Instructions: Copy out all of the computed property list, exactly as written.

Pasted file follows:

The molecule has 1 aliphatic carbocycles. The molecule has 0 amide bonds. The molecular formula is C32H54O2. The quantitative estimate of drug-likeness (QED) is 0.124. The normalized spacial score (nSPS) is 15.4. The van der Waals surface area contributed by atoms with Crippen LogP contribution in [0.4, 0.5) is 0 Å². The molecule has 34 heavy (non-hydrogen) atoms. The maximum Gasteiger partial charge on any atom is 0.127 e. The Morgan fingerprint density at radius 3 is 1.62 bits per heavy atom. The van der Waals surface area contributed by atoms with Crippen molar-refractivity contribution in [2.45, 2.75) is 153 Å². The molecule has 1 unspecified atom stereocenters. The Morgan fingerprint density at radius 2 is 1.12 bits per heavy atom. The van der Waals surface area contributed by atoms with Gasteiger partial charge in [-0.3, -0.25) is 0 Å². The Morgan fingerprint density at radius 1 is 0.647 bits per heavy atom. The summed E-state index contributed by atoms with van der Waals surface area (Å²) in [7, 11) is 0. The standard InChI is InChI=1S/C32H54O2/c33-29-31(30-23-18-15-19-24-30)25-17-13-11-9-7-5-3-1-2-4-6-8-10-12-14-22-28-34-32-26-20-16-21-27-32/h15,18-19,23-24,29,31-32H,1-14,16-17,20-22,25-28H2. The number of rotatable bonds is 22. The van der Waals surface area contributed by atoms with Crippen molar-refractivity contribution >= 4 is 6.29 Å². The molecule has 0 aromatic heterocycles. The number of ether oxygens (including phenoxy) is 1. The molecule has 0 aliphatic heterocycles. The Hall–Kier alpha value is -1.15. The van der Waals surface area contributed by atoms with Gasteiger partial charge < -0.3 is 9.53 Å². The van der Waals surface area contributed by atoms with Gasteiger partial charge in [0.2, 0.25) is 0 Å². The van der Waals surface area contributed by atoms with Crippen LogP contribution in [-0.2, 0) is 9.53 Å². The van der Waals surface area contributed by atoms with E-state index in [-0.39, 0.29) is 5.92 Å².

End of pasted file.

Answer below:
The molecule has 1 aliphatic carbocycles. The molecule has 0 amide bonds. The molecular formula is C32H54O2. The quantitative estimate of drug-likeness (QED) is 0.124. The normalized spacial score (nSPS) is 15.4. The van der Waals surface area contributed by atoms with Crippen LogP contribution in [0.4, 0.5) is 0 Å². The molecule has 34 heavy (non-hydrogen) atoms. The maximum Gasteiger partial charge on any atom is 0.127 e. The Morgan fingerprint density at radius 3 is 1.62 bits per heavy atom. The van der Waals surface area contributed by atoms with Crippen molar-refractivity contribution in [2.45, 2.75) is 153 Å². The molecule has 1 unspecified atom stereocenters. The Morgan fingerprint density at radius 2 is 1.12 bits per heavy atom. The van der Waals surface area contributed by atoms with Gasteiger partial charge in [-0.3, -0.25) is 0 Å². The Morgan fingerprint density at radius 1 is 0.647 bits per heavy atom. The summed E-state index contributed by atoms with van der Waals surface area (Å²) in [7, 11) is 0. The standard InChI is InChI=1S/C32H54O2/c33-29-31(30-23-18-15-19-24-30)25-17-13-11-9-7-5-3-1-2-4-6-8-10-12-14-22-28-34-32-26-20-16-21-27-32/h15,18-19,23-24,29,31-32H,1-14,16-17,20-22,25-28H2. The number of rotatable bonds is 22. The van der Waals surface area contributed by atoms with Crippen molar-refractivity contribution >= 4 is 6.29 Å². The molecule has 0 aromatic heterocycles. The number of ether oxygens (including phenoxy) is 1. The molecule has 0 aliphatic heterocycles. The Hall–Kier alpha value is -1.15. The van der Waals surface area contributed by atoms with Gasteiger partial charge < -0.3 is 9.53 Å². The van der Waals surface area contributed by atoms with Gasteiger partial charge in [0.2, 0.25) is 0 Å². The van der Waals surface area contributed by atoms with Crippen LogP contribution in [-0.2, 0) is 9.53 Å². The van der Waals surface area contributed by atoms with E-state index in [-0.39, 0.29) is 5.92 Å².